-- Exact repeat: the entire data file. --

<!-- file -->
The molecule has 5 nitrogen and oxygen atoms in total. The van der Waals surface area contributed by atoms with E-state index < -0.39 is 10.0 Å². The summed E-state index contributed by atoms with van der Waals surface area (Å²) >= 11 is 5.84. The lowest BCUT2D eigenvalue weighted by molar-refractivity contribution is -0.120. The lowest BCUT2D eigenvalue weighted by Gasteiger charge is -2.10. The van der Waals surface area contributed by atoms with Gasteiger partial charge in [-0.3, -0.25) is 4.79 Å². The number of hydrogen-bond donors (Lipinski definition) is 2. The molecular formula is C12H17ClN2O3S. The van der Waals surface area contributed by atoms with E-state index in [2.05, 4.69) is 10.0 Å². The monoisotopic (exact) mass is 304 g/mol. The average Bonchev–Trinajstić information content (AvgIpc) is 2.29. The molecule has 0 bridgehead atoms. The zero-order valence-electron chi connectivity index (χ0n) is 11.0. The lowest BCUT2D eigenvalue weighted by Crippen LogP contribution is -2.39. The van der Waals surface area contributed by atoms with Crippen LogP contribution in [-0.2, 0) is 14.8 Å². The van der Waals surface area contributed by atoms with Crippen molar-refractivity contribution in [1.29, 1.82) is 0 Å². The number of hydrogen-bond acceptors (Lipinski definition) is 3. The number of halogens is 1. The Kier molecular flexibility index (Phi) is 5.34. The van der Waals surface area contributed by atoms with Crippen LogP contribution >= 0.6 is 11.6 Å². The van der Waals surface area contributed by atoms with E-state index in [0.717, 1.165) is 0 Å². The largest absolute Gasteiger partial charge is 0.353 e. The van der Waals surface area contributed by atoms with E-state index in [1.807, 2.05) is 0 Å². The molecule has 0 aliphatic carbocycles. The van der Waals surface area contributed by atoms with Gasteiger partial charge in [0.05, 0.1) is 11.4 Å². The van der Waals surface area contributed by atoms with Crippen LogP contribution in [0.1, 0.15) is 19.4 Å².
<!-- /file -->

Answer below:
The molecule has 5 nitrogen and oxygen atoms in total. The van der Waals surface area contributed by atoms with E-state index < -0.39 is 10.0 Å². The summed E-state index contributed by atoms with van der Waals surface area (Å²) >= 11 is 5.84. The lowest BCUT2D eigenvalue weighted by molar-refractivity contribution is -0.120. The lowest BCUT2D eigenvalue weighted by Gasteiger charge is -2.10. The van der Waals surface area contributed by atoms with Gasteiger partial charge in [-0.3, -0.25) is 4.79 Å². The number of hydrogen-bond donors (Lipinski definition) is 2. The molecular formula is C12H17ClN2O3S. The van der Waals surface area contributed by atoms with E-state index in [2.05, 4.69) is 10.0 Å². The monoisotopic (exact) mass is 304 g/mol. The average Bonchev–Trinajstić information content (AvgIpc) is 2.29. The molecule has 0 bridgehead atoms. The zero-order valence-electron chi connectivity index (χ0n) is 11.0. The lowest BCUT2D eigenvalue weighted by Crippen LogP contribution is -2.39. The van der Waals surface area contributed by atoms with Crippen LogP contribution in [-0.2, 0) is 14.8 Å². The van der Waals surface area contributed by atoms with Crippen molar-refractivity contribution in [1.29, 1.82) is 0 Å². The number of hydrogen-bond acceptors (Lipinski definition) is 3. The number of halogens is 1. The Kier molecular flexibility index (Phi) is 5.34. The van der Waals surface area contributed by atoms with Crippen LogP contribution >= 0.6 is 11.6 Å². The van der Waals surface area contributed by atoms with E-state index in [0.717, 1.165) is 0 Å². The largest absolute Gasteiger partial charge is 0.353 e. The van der Waals surface area contributed by atoms with E-state index in [1.807, 2.05) is 0 Å². The molecule has 0 aliphatic carbocycles. The van der Waals surface area contributed by atoms with Gasteiger partial charge in [0.05, 0.1) is 11.4 Å². The van der Waals surface area contributed by atoms with Crippen LogP contribution in [0.1, 0.15) is 19.4 Å².